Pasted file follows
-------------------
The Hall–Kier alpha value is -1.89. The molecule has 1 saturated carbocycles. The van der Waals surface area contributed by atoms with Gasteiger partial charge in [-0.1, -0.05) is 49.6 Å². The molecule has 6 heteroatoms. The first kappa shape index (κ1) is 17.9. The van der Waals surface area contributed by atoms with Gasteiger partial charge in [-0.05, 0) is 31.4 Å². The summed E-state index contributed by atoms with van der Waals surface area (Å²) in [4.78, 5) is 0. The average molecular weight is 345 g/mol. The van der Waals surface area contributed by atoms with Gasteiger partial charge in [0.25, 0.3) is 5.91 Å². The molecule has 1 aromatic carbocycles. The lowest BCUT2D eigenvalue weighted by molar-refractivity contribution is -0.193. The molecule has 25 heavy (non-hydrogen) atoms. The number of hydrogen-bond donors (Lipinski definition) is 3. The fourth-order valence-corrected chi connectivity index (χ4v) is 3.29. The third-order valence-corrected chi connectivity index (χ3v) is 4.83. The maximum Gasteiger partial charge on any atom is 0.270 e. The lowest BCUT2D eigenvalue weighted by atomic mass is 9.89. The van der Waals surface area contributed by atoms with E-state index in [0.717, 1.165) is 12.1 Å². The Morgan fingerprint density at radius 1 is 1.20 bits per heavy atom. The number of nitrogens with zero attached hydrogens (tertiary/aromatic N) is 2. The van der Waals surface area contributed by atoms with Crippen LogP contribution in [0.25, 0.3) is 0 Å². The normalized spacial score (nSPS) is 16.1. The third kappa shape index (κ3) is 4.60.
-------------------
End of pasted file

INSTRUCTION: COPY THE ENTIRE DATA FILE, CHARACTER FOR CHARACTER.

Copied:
The Hall–Kier alpha value is -1.89. The molecule has 1 saturated carbocycles. The van der Waals surface area contributed by atoms with Gasteiger partial charge in [-0.1, -0.05) is 49.6 Å². The molecule has 6 heteroatoms. The first kappa shape index (κ1) is 17.9. The van der Waals surface area contributed by atoms with Gasteiger partial charge in [-0.05, 0) is 31.4 Å². The summed E-state index contributed by atoms with van der Waals surface area (Å²) in [4.78, 5) is 0. The average molecular weight is 345 g/mol. The van der Waals surface area contributed by atoms with Gasteiger partial charge in [0.25, 0.3) is 5.91 Å². The molecule has 1 aromatic carbocycles. The lowest BCUT2D eigenvalue weighted by molar-refractivity contribution is -0.193. The molecule has 25 heavy (non-hydrogen) atoms. The number of hydrogen-bond donors (Lipinski definition) is 3. The fourth-order valence-corrected chi connectivity index (χ4v) is 3.29. The third-order valence-corrected chi connectivity index (χ3v) is 4.83. The maximum Gasteiger partial charge on any atom is 0.270 e. The lowest BCUT2D eigenvalue weighted by atomic mass is 9.89. The van der Waals surface area contributed by atoms with E-state index in [0.717, 1.165) is 12.1 Å². The Morgan fingerprint density at radius 1 is 1.20 bits per heavy atom. The number of nitrogens with zero attached hydrogens (tertiary/aromatic N) is 2. The van der Waals surface area contributed by atoms with Crippen LogP contribution in [0.25, 0.3) is 0 Å². The normalized spacial score (nSPS) is 16.1. The third kappa shape index (κ3) is 4.60.